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This chapter explores two key concepts in contract law. First, it identifies the parties to a contract and the rules that help in that process. In particular, the doctrines of privity and agency, which assist with determining who incurs rights and obligations under a contract, are discussed. Second, the chapter considers the terms of a contract, including how to identify, incorporate and interpret them. Specific attention is paid to the various types of contract terms and how they should be interpreted.
This chapter examines the law of sale of goods. The statutory regime across the states and territories is explained before the specific concept of contracts for the sale of goods is discussed. The chapter then considers the various implied terms that become a part of such contracts and the consequences for violation of these terms. A brief discussion of the various rules pertaining to delivery follows, before the chapter concludes with an outline of the various remedies available to aggrieved parties when sale of goods contracts are breached.
Australian businesses operate within a complex legal environment, so it's important students and professionals understand their legal obligations. Contemporary Australian Business Law is an authoritative text that makes key legal concepts accessible to business students, while maintaining academic rigour. Written for business students new to studying business law, this text introduces the fundamental legal topics encountered in business, including contracts, business structures, taxation, property and employment. Discussion in each chapter strikes a balance between accessibility and detail to assist understanding of these complex legal issues. A hypothetical scenario running through each chapter scaffolds learning and provides relevant real-world examples of the law in practice. Each chapter includes margin definitions, case boxes that guide students through landmark business law cases, and practice problems that test students' ability to apply their knowledge to realistic situations. Written by experts, Contemporary Australian Business Law is an essential introduction to the Australian legal system for business students.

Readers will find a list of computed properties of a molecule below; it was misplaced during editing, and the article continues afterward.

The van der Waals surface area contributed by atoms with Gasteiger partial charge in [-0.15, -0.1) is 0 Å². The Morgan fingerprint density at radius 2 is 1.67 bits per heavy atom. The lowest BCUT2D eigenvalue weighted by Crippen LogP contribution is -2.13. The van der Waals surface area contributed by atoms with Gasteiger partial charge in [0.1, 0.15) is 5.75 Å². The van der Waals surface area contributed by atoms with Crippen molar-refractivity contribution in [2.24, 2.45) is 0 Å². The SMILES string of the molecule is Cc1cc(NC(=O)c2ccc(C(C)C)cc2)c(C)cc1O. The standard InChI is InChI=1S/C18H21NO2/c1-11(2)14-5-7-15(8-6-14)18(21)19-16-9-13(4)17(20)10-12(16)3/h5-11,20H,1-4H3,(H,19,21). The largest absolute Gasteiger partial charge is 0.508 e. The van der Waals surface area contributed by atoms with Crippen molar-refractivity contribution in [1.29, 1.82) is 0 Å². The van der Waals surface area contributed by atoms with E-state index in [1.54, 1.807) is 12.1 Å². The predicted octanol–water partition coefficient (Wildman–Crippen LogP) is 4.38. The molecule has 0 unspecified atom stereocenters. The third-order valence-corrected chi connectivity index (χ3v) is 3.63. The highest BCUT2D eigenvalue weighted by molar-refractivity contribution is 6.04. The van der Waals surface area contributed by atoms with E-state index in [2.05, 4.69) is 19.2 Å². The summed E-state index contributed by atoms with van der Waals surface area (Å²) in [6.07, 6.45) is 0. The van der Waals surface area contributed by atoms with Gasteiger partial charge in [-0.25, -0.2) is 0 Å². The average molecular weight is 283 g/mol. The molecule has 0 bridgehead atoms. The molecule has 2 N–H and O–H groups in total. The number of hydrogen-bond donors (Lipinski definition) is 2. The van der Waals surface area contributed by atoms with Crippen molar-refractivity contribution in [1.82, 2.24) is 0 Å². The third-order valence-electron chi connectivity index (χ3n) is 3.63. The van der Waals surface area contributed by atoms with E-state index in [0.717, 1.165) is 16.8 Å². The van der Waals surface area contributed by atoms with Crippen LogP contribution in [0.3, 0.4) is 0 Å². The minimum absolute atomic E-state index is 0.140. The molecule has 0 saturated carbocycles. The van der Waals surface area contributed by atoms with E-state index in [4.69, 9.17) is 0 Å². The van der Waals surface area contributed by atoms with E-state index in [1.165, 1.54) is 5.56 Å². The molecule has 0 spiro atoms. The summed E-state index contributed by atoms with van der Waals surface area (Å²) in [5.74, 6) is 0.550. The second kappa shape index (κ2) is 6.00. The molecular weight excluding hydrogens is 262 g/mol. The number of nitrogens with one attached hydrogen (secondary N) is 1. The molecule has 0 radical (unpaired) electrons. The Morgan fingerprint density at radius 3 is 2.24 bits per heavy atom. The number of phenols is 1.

This chapter explores the legal framework governing consumer dealings and competition in the Australian market. It focuses on the laws that concern how businesses interact with consumers, especially when selling them consumer goods, services or land. It also addresses consumer rights with respect to goods that fall short of expected standards of quality and performance, and explains what happens when businesses engage in anti-competitive behaviour.
This chapter considers how someone can incur civil liability for their misconduct (whether intentional or otherwise) in a business setting. In particular, the tort of negligence, which concerns civil wrongs involving a failure to fulfil a duty of care owed to others, is discussed in depth. The chapter explains how a duty of care generally arises and can be breached in a variety of common commercial contexts. It also explains how another party might end up assuming responsibility for any physical or mental injuries or financial losses that occur. Other scenarios involving civil liability in business, such as where someone acts recklessly leading to another person being injured or killed, are also addressed.